So far, UN trade sanctions have inflicted little economic pain on Iraq's ruling circle because it has engaged in widespread oil smuggling through Turkey and down the Gulf. As benchmark oil prices remain well above $25 a barrel, Britain's "Financial Times" recently reported that the Iraqi regime is earning as much as $2 billion a year from smuggling. Those earnings bypass the UN-approved oil-for-food program designed to assure Baghdad only spends its oil revenues on humanitarian goods.
O'Sullivan says one goal of a smarter sanctions regime would be to re-energize commitments by neighboring and other countries to keep Baghdad from engaging in sanctions-busting activities. The author says one way to do that might be to offer countries that are only weakly applying sanctions -- or which are actively calling for their lifting -- some new incentives to enforce them.
One of the most vocal countries demanding the ending of sanctions on Iraq has been Russia. It has condemned the humanitarian cost of the trade embargoes. And it is reported to be eager for its oil companies to get back into Iraq to recoup huge debts Baghdad still owes Moscow for Soviet-era arms purchases.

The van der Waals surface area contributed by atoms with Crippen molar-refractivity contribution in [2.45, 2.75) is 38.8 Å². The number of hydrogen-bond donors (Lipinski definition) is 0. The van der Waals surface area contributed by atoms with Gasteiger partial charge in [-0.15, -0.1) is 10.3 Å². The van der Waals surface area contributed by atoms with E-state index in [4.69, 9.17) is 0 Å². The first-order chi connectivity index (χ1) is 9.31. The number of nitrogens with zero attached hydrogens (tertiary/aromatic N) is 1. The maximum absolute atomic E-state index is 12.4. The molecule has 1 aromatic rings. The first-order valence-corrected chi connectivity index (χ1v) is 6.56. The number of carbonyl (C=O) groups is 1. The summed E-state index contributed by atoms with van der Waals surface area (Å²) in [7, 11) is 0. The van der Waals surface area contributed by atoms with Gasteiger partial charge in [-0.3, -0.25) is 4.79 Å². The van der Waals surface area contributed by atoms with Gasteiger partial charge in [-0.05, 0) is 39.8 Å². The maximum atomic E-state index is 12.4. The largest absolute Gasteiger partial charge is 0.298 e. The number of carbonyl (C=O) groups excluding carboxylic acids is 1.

O'Sullivan says the longer the sanctions on Iraq drag on, the more Russia and other countries in similar positions will become restive. That suggests a need for smarter sanctions which would induce such countries to be patient in exchange for doing at least some business with Iraq in the meantime. O'Sullivan says:
"A lot of countries who agreed to the sanctions on Iraq more than 10 years ago had no idea they would last this long. And many of these countries, Russian being one of them, are owed substantial debt by Iraq and are eager to start reclaiming the debt, are eager to get in there and start acting on some lucrative investments that they've had pending the lifting of sanctions for many, many years."